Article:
To top it all, one cannot buy undated passes in advance so that there is some flexibility in when one might want to ride. The driver could date the pass when first boarding. If he suspected the person was not a senior, he could ask for picture ID. But to make seniors go thru this application process is nothing but bureaucratic nonsense. Really, do they expect someone will set up a black market in senior day passes?

In addition to making it easier for people to get passes, they need to look at educating the gas-guzzling public to look at using public transport to help save our planet.

You don't have to be a senior to ride THE Bus. At $1 per ride regular fare, it is a bargain. And if one has to walk a half mile to catch a bus, it will do you good.

Jon Knudson, Spring Hill

Re: Keeping the buses on the road is the only choice March 2 editorial

System a failure, but can succeed

Hernando County needs a viable, efficient public transportation system. Hernando County demographics requires application of unique innovations that include, but go beyond, THE Bus for a successful public transportation system. We don't need to park buses; we need to improve public transportation so as to provide a system tailored to Hernando County's needs, one that is public-friendly, usable and pays for itself.

So far, THE Bus system has been a test supported by funding with $2.5-million per year under grants from federal, state and the county's general revenue funds to:

• First, determine if Hernando County could operate a viable shuttle bus system. So far, THE Bus operation has been a failure.

• Second, determine if county residents would utilize a bus system. So far, THE Bus system has not attracted enough passengers to make THE Bus viable.

The grants eventually will end. If we had used the grants wisely, we would have a usable public transportation system. As it is, THE Bus is a miserable failure.

From information gleaned from THE Bus schedules, April 2, 2007, THE Bus is available to about 20 percent of Hernando County residents and wastes about 70 percent of passenger miles. By eliminating wasted passenger miles, without additional buses or staff, about 80 percent of residents could be provided scheduled service.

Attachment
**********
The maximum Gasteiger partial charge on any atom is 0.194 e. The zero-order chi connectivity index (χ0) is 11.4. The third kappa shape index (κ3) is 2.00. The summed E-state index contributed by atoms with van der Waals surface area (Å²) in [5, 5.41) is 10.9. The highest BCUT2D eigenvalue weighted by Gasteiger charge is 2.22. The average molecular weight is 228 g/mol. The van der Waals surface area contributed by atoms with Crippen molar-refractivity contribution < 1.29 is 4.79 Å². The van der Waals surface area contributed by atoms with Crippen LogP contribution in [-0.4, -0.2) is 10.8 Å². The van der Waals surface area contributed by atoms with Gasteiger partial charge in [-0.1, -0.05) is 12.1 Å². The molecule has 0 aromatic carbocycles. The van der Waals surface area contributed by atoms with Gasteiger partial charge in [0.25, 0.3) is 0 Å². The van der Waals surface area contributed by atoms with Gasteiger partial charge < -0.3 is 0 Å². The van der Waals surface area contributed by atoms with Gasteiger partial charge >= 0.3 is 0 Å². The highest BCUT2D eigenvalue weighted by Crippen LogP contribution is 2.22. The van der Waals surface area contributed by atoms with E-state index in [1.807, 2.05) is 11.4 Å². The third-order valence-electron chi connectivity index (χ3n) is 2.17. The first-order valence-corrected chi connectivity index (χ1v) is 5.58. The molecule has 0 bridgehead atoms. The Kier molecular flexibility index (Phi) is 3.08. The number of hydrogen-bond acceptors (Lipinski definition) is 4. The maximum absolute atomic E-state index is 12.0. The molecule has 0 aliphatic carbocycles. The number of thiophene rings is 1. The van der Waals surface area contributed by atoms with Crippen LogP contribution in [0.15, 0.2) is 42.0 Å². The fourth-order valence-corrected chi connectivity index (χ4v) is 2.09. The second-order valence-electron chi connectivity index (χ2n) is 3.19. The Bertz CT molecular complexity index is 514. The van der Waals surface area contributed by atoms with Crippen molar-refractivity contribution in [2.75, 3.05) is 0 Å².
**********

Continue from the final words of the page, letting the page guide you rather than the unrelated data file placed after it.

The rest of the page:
These observations are made having been assigned as motor officer of a failing transportation motor pool, which included an unusable military bus shuttle system. The shuttle buses serviced an area and population about the size of Hernando County. The failing shuttle bus system utilized seven buses, operating three separate routes, cojoined at a central stop, similar in operation to THE Bus; it also included many wasted operator and bus miles. That shuttle bus service was improved with bold innovations that improved service and absolutely eliminated all waste.

Within one month we implemented a shuttle system of five buses, operating over one basic two-hour route (with two deviations, revised bus routes and schedules, 30-minute, bidirectional intervals); extended scheduled service to 6:30 a.m. to 6:30 p.m. (to ensure optimum passenger access to all community facilities); revised bus routes to begin and end at the motor pool; provided buses for recreational and chapel activities; eliminated unnecessary bus transfers; and better informed new potential passengers. The failing shuttle bus system monthly passenger boarding was about 1,500; revised, it quickly reached about 20,000.

Hernando County Commissioners, administration, planning, directing and operating staff have not shown an ability to organize and operate an effective public transportation system. I believe their lack of ability is a result of not having sufficient experience with effective public transportation systems. Hiring outside consultants has done little to improve THE Bus.

There is no need for Hernando County to continue this failed, unproductive, wasteful transit system. I have offered Hernando County my services and experience to revise THE Bus system into a worthwhile, pay-for-itself, public transportation system.

Raeburn Taylor, Brooksville

>>your voice counts

We welcome letters from readers for publication. To send a letter from your computer, go to and fill in the required information. Type your letter in the space provided on the form, specify that you are writing the Hernando section of the newspaper, and then click "submit." You also may cut and paste a letter that you have prepared elsewhere in your computer.

If you prefer, you may fax your letter to (352) 754-6133, or mail it to: Letters to the Editor, Hernando Times, 15365 Cortez Blvd., Brooksville, FL 34613.

All letters should be brief and must include the writer's name, city of residence, mailing address and telephone number. When possible, letters should include a handwritten signature. Addresses and telephone numbers will not be printed. The Times does not publish anonymous letters.

Letters may be edited for clarity, taste, length and accuracy. We regret that not all letters can be printed.

Hernando letters: Best option is to expand THE Bus 03/09/08 [Last modified: Thursday, October 28, 2010 9:34am]
Photo reprints | Article reprints


Join the discussion: Click to view comments, add yours